Characteristics of oxycodone-related ambulance attendances: analysis of temporal trends and the effect of reformulation in Victoria, Australia from 2013 to 2018

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Abstract

Background and aims: In Australia, oxycodone has been associated with increasing rates of harm over time, despite reduced use, reformulation to a tamper-resistant form and in contrast to most prescription opioids. We explored characteristics of oxycodone-related ambulance attendances to understand whether presentation characteristics could explain increasing oxycodone harm. Design: Retrospective study of coded ambulance patient care records related to extramedical oxycodone use, January 2013 to September 2018. Setting: Victoria, Australia. Cases: A total of 2788 oxycodone-related ambulance attendances. Measurements: Primary outcomes were temporal changes in characteristics of oxycodone presentations over time (from 2013 to 2018) and following reformulation. Covariates include demographic characteristics, presentation severity, mental health, substance use and poisoning intent. Findings: Average age was 41.3 (± 16.4) years with females comprising 56.4% of attendances (n = 2788). The proportion of females in oxycodone-related attendances increased over time [an average increase in the odds ratios of 5% per year (OR) = 1.05, 95% confidence interval (CI) = 1.01–1.10]. Other temporal trends included a reduced likelihood of naloxone administration (OR = 0.92, 95% CI = 0.85–1.00), heroin involvement (OR = 0.81, 95% CI = 0.66–0.99), comorbid mental health symptoms (OR = 0.87, 95% CI = 0.82–0.92) and unknown intent poisoning (OR = 0.91, 95% CI = 0.85–0.96); and a greater risk of alcohol involvement (OR = 1.06, 95% CI = 1.01–1.11), non-opioid extramedical pharmaceutical use (OR = 1.05, 95% CI = 1.01–1.10), comorbid suicidal thoughts or behaviours (OR = 1.10, 95% CI = 1.05–1.15) and past history of psychiatric issues (OR = 1.22, 95% CI = 1.16–1.27). Interrupted time–series analysis showed that reformulation was associated with an immediate effect on sex, severity, accidental poisoning and unknown intent poisoning, although these were not sustained over time. Alcohol involvement in the attendance (OR = 1.43, 95% CI = 1.17–1.74, i.e. an average increase in the odds of 43% per year), Glasgow Coma Scale (OR = 1.28, 95%CI 1.04 – 1.57), a previous history of psychiatric issues (OR = 0.80, 95% CI = 0.70–0.92, i.e. an average decrease in the odds of 20% per year, heroin involvement (OR = 0.22, 95% CI = 0.05 – 0.98) and illicit drug use (OR = 0.45, 95% CI = 0.23 – 0.87) showed statistically significant relative changes following the reformulation. Conclusions: The characteristics of oxycodone presentations in Australian ambulances attendances appear to be changing over time, including more female presentations; increasing alcohol use, extramedical use of non-opioid pharmaceuticals and suicidal thoughts or behaviours and decreasing heroin and illicit drug involvement.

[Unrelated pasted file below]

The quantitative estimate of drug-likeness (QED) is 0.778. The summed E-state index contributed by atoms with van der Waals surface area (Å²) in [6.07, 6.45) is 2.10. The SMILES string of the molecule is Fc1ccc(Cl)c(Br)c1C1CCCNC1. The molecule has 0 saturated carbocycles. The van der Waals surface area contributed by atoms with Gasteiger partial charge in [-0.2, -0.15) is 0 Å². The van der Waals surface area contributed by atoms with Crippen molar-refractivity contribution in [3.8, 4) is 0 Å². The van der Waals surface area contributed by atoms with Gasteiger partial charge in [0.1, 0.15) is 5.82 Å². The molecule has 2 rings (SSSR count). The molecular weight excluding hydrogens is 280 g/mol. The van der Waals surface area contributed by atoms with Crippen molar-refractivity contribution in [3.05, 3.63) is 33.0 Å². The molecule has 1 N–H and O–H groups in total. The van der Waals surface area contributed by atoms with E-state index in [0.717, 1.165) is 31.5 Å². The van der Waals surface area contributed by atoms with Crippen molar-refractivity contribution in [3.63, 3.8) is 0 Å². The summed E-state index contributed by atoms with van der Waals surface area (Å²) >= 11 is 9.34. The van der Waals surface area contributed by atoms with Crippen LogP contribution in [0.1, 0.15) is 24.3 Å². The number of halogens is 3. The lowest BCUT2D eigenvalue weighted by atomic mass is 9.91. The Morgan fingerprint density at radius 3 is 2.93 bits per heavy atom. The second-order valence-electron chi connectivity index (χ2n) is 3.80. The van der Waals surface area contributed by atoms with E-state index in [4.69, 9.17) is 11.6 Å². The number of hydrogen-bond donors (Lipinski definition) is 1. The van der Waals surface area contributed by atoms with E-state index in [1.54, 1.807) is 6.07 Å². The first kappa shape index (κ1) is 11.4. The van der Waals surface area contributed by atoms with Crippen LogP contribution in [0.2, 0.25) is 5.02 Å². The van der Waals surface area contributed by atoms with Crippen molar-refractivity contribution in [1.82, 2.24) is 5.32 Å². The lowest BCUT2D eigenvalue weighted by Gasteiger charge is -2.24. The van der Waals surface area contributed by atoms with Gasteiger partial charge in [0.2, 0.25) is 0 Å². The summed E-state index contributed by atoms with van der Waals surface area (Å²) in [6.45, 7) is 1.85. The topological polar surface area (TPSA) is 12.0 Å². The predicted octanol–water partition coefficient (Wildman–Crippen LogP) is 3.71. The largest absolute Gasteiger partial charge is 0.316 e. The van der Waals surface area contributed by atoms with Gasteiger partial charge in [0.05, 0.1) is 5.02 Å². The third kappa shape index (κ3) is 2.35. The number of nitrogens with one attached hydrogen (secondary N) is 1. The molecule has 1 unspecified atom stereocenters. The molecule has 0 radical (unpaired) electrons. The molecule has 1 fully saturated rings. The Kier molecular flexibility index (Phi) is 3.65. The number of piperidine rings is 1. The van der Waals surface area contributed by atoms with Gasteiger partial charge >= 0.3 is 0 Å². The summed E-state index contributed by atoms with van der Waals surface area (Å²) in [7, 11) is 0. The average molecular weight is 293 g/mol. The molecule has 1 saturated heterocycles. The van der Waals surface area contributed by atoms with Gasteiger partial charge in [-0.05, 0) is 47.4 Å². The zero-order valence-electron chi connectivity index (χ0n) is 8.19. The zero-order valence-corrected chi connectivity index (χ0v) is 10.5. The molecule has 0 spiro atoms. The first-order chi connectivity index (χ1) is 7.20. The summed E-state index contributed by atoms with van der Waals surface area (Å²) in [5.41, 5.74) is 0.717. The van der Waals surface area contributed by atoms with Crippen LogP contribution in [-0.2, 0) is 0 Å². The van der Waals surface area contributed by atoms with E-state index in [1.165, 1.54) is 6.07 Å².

Original languageEnglish
Pages (from-to)2233-2241
Number of pages9
JournalAddiction
Volume116
Issue number8
DOIs
Publication statusPublished - Aug 2021

Keywords

  • Extramedical use
  • opioid analgesic
  • overdose
  • oxycodone
  • pharmacoepidemiology
  • temporal trends

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